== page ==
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Retirement, Delusion and an Indebted, Aging Population

Older couple reviewing money
Stephen Ellzey will be turning 59 next month, but his working career is far from over and any hope for retirement has since vanished.

Ellzey, a development director for Access Monterey Peninsula, told loans.org that he “will have to work until they spread my ashes on the Pacific.”

It all started at his last job in the television industry. A new business model was enacted at the company and his tenured status disappeared. His sales depleted, he lost most of his clients and his $160,000 income shrank to a meager $34,000.

Ellzey and his wife filed for bankruptcy and somehow managed to save their condo. Due to the work change, he was forced to begin anew in the work force, making less than half his original salary. The massive hit to his 401k plan removed any chance for a retirement.

A recent bank statement check showed, after removing all monthly bills, a remaining $40. Ellzey said his family’s life is now paycheck to paycheck, and living hand-in-mouth.

“I’ve given up on the American Dream,” he said.

Ill-Prepared For Retirement

Retirement years are flooded with stereotypes of relaxation, golf trips and afternoon naps. But for more and more Americans, that luxurious life is far from attainable.

According to a new survey by Northwestern Mutual, more than four in 10 Americans believe they will have to work into their 70s and 80s because they will be unable to afford retirement. Over 30 percent of survey respondents expect to retire in their 70s and 10 percent expect to retire in their 80s. 

The survey also found that 62 percent of single Americans are less financially secure than they thought they would be at this point in their life. Fifty-nine percent of Generation Y and 63 percent of Generation X feel less secure now than they thought they would be.

Robert Baltzell, a financial advisor and founder of RLB Financial, said the Northwestern Mutual report is not surprising. A 2012 Gallup Poll and a report by the Conference Board earlier this year both illuminate the grim reality of American retirement plans.

Baltzell said he sees a trend of delayed retirement in his practice.

Jamie Hopkins, Assistant Professor of Taxation at The American College, agrees that the report is unsurprising. Hopkins said that one-third of the United States will rely solely on Social Security in retirement and about two-thirds will rely significantly on the program.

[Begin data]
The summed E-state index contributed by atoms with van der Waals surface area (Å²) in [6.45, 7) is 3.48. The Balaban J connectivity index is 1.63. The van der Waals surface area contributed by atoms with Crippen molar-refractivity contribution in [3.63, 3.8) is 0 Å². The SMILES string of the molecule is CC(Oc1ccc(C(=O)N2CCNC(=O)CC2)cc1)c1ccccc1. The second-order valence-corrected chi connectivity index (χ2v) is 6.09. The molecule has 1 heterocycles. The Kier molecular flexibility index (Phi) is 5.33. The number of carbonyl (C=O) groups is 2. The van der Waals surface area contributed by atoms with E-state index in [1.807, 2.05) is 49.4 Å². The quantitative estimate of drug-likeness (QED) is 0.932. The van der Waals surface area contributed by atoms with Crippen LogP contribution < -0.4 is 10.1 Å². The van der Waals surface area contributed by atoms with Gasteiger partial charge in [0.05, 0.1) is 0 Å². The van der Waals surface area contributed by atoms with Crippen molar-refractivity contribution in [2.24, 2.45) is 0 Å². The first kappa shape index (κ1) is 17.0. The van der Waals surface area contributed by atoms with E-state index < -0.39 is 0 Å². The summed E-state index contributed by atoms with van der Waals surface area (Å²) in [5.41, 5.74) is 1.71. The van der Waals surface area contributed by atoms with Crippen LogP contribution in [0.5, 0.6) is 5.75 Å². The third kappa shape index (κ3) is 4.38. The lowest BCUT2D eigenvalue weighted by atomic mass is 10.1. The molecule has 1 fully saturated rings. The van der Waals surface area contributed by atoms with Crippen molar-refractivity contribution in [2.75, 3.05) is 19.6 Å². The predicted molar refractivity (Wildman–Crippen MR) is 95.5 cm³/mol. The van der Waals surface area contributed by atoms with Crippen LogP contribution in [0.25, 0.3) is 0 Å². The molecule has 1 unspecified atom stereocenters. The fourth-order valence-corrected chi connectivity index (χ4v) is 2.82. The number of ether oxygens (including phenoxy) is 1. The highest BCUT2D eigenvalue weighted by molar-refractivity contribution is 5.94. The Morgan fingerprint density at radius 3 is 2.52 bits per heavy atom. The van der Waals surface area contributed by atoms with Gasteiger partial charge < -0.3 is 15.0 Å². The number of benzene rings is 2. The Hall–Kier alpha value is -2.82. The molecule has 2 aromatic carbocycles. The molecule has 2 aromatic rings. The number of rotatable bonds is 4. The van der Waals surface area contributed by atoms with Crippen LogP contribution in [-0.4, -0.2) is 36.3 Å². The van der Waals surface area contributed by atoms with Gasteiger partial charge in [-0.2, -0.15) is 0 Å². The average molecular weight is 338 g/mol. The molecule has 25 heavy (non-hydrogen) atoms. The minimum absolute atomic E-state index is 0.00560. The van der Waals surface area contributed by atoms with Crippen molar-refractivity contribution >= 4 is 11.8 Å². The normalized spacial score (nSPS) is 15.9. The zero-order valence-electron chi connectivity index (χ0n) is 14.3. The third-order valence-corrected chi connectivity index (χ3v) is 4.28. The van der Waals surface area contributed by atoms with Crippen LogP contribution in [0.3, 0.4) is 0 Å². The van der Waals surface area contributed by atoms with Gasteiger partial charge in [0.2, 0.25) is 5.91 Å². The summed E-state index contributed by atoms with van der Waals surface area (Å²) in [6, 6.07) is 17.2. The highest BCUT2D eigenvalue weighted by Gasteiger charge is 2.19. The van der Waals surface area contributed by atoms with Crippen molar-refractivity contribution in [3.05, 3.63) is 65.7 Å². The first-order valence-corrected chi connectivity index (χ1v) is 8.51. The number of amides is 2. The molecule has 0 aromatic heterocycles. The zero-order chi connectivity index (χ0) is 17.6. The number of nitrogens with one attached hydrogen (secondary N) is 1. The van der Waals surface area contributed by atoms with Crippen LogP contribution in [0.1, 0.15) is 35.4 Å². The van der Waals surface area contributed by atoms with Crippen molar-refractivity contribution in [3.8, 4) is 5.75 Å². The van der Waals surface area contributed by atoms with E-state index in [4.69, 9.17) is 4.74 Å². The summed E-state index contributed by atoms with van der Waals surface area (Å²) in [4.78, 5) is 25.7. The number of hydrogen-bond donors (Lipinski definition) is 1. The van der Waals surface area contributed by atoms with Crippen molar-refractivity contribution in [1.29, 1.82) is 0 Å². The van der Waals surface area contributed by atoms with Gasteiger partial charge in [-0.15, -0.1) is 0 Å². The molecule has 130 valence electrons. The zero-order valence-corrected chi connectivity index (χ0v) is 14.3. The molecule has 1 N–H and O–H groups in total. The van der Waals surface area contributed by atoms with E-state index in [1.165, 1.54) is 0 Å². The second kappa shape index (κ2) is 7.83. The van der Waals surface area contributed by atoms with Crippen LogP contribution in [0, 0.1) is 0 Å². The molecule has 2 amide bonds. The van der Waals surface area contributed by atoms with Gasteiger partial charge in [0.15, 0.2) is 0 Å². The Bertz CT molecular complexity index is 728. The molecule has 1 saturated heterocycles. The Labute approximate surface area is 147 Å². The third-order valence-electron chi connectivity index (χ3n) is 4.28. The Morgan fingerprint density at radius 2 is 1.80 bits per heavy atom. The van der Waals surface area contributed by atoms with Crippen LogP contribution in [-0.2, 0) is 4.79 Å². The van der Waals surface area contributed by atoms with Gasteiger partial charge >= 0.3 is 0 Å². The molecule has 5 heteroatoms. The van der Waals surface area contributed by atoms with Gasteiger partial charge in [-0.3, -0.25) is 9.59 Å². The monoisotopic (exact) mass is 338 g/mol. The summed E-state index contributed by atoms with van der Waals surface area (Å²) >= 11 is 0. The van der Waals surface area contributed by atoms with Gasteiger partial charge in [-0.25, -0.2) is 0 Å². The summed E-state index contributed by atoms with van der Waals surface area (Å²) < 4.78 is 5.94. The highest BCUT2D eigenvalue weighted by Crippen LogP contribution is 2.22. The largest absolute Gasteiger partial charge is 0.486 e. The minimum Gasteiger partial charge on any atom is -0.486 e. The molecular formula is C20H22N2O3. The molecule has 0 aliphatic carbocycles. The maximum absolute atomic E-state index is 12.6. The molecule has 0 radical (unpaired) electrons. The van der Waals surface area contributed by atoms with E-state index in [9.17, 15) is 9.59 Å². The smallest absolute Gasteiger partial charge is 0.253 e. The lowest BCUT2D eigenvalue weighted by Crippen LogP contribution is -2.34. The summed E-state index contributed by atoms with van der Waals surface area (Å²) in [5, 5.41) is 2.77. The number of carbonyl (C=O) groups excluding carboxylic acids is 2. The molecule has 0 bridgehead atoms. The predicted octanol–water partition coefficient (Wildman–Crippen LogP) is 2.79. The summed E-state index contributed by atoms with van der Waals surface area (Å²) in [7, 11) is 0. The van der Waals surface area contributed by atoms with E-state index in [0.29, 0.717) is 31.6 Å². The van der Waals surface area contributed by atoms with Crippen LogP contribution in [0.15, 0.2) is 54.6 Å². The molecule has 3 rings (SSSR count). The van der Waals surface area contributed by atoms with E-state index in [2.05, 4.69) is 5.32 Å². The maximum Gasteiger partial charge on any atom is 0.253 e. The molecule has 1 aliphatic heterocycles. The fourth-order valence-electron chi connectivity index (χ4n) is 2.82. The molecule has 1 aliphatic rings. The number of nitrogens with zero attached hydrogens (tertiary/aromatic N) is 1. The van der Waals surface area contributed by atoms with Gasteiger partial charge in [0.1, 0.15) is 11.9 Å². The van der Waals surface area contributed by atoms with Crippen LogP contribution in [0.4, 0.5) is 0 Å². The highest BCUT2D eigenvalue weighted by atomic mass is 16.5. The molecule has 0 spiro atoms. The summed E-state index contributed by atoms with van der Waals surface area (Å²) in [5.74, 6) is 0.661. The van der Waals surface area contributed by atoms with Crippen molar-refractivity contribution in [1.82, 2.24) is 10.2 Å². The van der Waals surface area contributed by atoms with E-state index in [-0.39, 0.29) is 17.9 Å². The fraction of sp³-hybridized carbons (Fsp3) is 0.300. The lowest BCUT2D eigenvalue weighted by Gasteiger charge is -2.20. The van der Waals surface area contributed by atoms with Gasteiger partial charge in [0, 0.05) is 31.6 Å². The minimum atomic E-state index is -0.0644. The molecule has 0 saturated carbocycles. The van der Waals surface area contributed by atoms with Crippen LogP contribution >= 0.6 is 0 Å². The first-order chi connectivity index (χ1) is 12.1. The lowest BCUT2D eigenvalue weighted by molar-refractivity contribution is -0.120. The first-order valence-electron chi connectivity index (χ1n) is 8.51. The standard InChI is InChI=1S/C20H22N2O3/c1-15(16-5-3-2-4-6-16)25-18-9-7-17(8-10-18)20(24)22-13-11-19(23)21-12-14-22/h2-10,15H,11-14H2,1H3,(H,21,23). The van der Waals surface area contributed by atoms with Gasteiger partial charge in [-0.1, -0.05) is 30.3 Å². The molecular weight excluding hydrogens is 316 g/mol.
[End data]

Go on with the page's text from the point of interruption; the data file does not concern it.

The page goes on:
Furthermore, half of American citizens have only $10,000 in their savings; hardly enough to even begin considering retirement at age 65.

But where did this consensus retirement age of 65 come from? Some experts say it was from the U.S. Social Security program, but in reality it dates back to 1880.

A Right or A Luxury

A retirement age of 65 has roots in Germany, according to portfolio manager, Michael Needleman. The “Iron Chancellor” Otto von Bismarck introduced a social security system to combat the Socialist Party. Bismarck knew that most citizens would not live past the age of retirement.

When the United States adopted a similar plan in 1935, the average life expectancy was 61.7 years. In less than a century, the average life expectancy has spiked significantly. According to recent data by the World Bank, the average life expectancy is 78.2 years.

In the past, employees would be able to rely on their company’s pension and social security benefits to take them through retirement. This is no longer the case. Due to the 16.5 year extension on life expectancy, the Social Security program was depleted faster than expected.

Although the Baby Boomer generation relies significantly on Social Security benefits, the younger generations do not count on the program being as supportive in the near future, according to Brad Arends, CEO of Alliance Benefit Group Financial Services.

The younger generations could be on to something. Despite being deeply ingrained in our culture, the concept of retirement is not a long-standing ideal. And it could be resurging once again.

Andrew Aran, partner at Regency Wealth Management, said retirement is a fairly modern concept. Three or four generations ago, people did not retire, especially not in agrarian societies.

“Madison Avenue, the government, travel industries and Wall Street have all contributed to this new dream and that is now perceived by many to be a right,” Aran said.

Curtis Chambers, founder of Chambers Financial Group, agrees with Aran that retirement is a perceived right. Americans have been trained to think they need to retire at 65. Chambers said he has seen many people retire at the prime of their career.